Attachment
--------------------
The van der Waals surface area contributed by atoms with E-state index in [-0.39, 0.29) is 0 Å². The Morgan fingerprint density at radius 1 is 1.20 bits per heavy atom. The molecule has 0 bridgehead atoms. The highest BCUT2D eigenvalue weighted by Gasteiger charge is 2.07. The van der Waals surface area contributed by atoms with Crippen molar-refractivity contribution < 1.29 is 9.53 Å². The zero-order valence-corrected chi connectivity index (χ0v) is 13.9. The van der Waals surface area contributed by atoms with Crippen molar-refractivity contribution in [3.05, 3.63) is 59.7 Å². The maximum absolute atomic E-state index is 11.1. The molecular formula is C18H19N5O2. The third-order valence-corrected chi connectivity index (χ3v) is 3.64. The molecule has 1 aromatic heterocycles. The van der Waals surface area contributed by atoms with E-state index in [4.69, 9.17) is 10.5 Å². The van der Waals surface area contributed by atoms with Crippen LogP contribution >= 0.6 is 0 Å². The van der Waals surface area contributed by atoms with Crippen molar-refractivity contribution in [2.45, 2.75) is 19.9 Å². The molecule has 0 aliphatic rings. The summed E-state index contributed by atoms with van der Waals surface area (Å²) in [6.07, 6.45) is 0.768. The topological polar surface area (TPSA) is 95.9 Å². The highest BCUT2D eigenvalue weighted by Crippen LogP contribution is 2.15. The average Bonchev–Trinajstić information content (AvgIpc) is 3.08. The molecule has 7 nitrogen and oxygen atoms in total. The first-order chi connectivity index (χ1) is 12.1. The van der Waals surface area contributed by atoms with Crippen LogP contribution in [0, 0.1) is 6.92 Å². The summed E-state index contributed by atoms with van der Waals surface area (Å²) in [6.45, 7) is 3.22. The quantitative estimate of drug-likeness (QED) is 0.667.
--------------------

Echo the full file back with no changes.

The van der Waals surface area contributed by atoms with E-state index in [-0.39, 0.29) is 0 Å². The Morgan fingerprint density at radius 1 is 1.20 bits per heavy atom. The molecule has 0 bridgehead atoms. The highest BCUT2D eigenvalue weighted by Gasteiger charge is 2.07. The van der Waals surface area contributed by atoms with Crippen molar-refractivity contribution < 1.29 is 9.53 Å². The zero-order valence-corrected chi connectivity index (χ0v) is 13.9. The van der Waals surface area contributed by atoms with Crippen molar-refractivity contribution in [3.05, 3.63) is 59.7 Å². The maximum absolute atomic E-state index is 11.1. The molecular formula is C18H19N5O2. The third-order valence-corrected chi connectivity index (χ3v) is 3.64. The molecule has 1 aromatic heterocycles. The van der Waals surface area contributed by atoms with E-state index in [4.69, 9.17) is 10.5 Å². The van der Waals surface area contributed by atoms with Crippen LogP contribution >= 0.6 is 0 Å². The van der Waals surface area contributed by atoms with Crippen molar-refractivity contribution in [2.45, 2.75) is 19.9 Å². The molecule has 0 aliphatic rings. The summed E-state index contributed by atoms with van der Waals surface area (Å²) in [6.07, 6.45) is 0.768. The topological polar surface area (TPSA) is 95.9 Å². The highest BCUT2D eigenvalue weighted by Crippen LogP contribution is 2.15. The average Bonchev–Trinajstić information content (AvgIpc) is 3.08. The molecule has 7 nitrogen and oxygen atoms in total. The first-order chi connectivity index (χ1) is 12.1. The van der Waals surface area contributed by atoms with Crippen LogP contribution in [0, 0.1) is 6.92 Å². The summed E-state index contributed by atoms with van der Waals surface area (Å²) in [6.45, 7) is 3.22. The quantitative estimate of drug-likeness (QED) is 0.667.